|ALICE A. DONOHUE|
What then was the statue Heraclides describes?
The appearance of Scopas' name in the testimonia has led scholars to approach the image of Apollo Smintheus from a Greek point of view. But Chryse did not lie within a wholly Greek orbit: it was in Anatolia, where we may expect to find a complex series of quite different cultural associations. Smintheus himself betrays by his name a non-Greek element, the element -nth- being a well-known characteristic of a non-Hellenic linguistic stratum. (15) Ancient opinion on the meaning of the epithet was divided, some commentators deriving it from the name of the town of "Sminthus" or "Sminthe" (Hesychius, s.v. Σμινθεύς, σμίνθος, ed. Schmidt), others from the Mysian word σμίνθος (mus). (16) The appearance of the name in Homer gave entrée to the Greek world, but the Anatolian background of the cult, going back perhaps to the Early Bronze Age, deserves consideration. (17)
A symbolon is far more than a simple insigne. In the human world, a symbolon is a proof of identity, often with legal status (LSJ, s.v.). In the divine realm it also has special significance. The close association of Smintheus and his mus is the key to understanding his cult and iconography. For it is the Near Eastern tradition that establishes the paramount connection between gods and their animals, so prominent in Greek practice.
The Near Eastern tradition of showing animals as companions of the gods stretches back at least to Protodynastic times, when beasts are depicted as physical supports for their divine masters. (18) In Arkadian art, gods frequently appear on their animal "vehicles". (19) The convention is widespread in the ancient Near East. The motif found special favor in Syria and Anatolia. One need think only of the several divinities arriving on their animals at the assembly of Hittite gods in the rock sanctuary of Yazilikaya. (20)
The most striking expression of the close and practical relationship between god and beast is surely found in the sculptures of the portico of Kapara's palace at Tell Halaf, ancient Guzana, of the later ninth century B.C. (Figure 2). (21) These magnificant basalt figures, now tragically destroyed, but unforgettable in their impact, nobly embody the majesty of the gods and their symbolic animal companions. Although the majority of such Late Hittite figures come from southeastern Anatolia and Syria, (22) the same formal connection between god and animal can be found even among the distant Urartians, who produced the comparable seventh-century figures from Toprakkale. (23)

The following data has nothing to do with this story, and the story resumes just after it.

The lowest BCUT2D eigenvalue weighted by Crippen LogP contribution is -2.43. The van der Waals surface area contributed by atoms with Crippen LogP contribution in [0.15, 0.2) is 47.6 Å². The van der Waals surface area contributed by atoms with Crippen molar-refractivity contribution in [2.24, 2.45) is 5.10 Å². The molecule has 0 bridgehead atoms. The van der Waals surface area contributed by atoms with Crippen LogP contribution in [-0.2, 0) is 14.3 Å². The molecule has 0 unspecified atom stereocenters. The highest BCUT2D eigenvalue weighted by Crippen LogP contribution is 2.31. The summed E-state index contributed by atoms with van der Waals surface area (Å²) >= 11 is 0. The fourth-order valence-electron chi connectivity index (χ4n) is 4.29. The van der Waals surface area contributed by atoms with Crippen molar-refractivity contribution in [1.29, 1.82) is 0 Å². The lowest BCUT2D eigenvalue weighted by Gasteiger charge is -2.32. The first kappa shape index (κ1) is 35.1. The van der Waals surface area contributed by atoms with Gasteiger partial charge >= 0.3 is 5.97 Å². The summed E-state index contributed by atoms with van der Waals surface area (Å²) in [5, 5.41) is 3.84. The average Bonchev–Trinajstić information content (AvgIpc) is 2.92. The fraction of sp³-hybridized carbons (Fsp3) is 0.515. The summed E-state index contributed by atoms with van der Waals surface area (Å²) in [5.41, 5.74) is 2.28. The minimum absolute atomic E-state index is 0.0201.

This Near Eastern background is vital to the understanding of the iconography of Smintheus. The various aetiological stories repeated by Strabo were devised to account for a cult and an iconography whose affinities lay far outside Greek tradition. (24)
Let us now turn to the statue mentioned by Heraclides. Heraclides speaks of a xoanon. While Strabo, as is well known, broadens the definition of this word to include statues of many kinds, there can be no doubt that Heraclides uses it to mean an ancient wooden statue. (25) We must therefore think of a definitely early, probably a quite primitive, type.
Heraclides says that this xoanon κατασκευασθῆναι ἐπὶ τῷ μυί This is not the same as saying that the mus lies beneath the foot of the statue, but must refer to a completely different placement of the symbolon.
Heraclides refers to mues. All previous scholars have assumed that "mice" are meant, (26) but they have not been sufficiently objective or strongminded on this point. In the Batrachomyomachia - surely the unassailable authority for this question - mus may mean either "mouse" or "rat" (Bat. 173 and passim). Heraclides is a native of Pontus, and Aristotle (HA 600 b 13, 632 b 9) uses the term Ποντικὸς μῦς for a rodent far larger than a mouse. The memory of the plague-carriers imported along with more welcome Euxine wheat is preserved in the modern Greek word ποντίκι, which, with or without the modifying μέγα, refers to rats. There can be little doubt that Heraclides describes a sanctuary swarming with rats. Only one conclusion can follow.
The old conception of the statue must be abandoned. The reconstruction I propose in Figure 3 accounts for the full range of evidence presented above. In all details it fits both the literary testimony and what is known of the background and affinities of the Smintheus cult. The statue by Scopas, the statue pictured on the coins of Hellenistic and Roman times, is but a pale recollection of the early xoanon. It is now clear why the symbolon, the mus, remained in the memory of all who saw it. To imagine the effect of the image on the viewer, we may borrow the words of Dio Chrysostom: (27) "And among men, whoever might be burdened with pain in his soul . . . even that man, I believe, standing before this image, would forget all the terrible and harsh things which one must suffer in human life."
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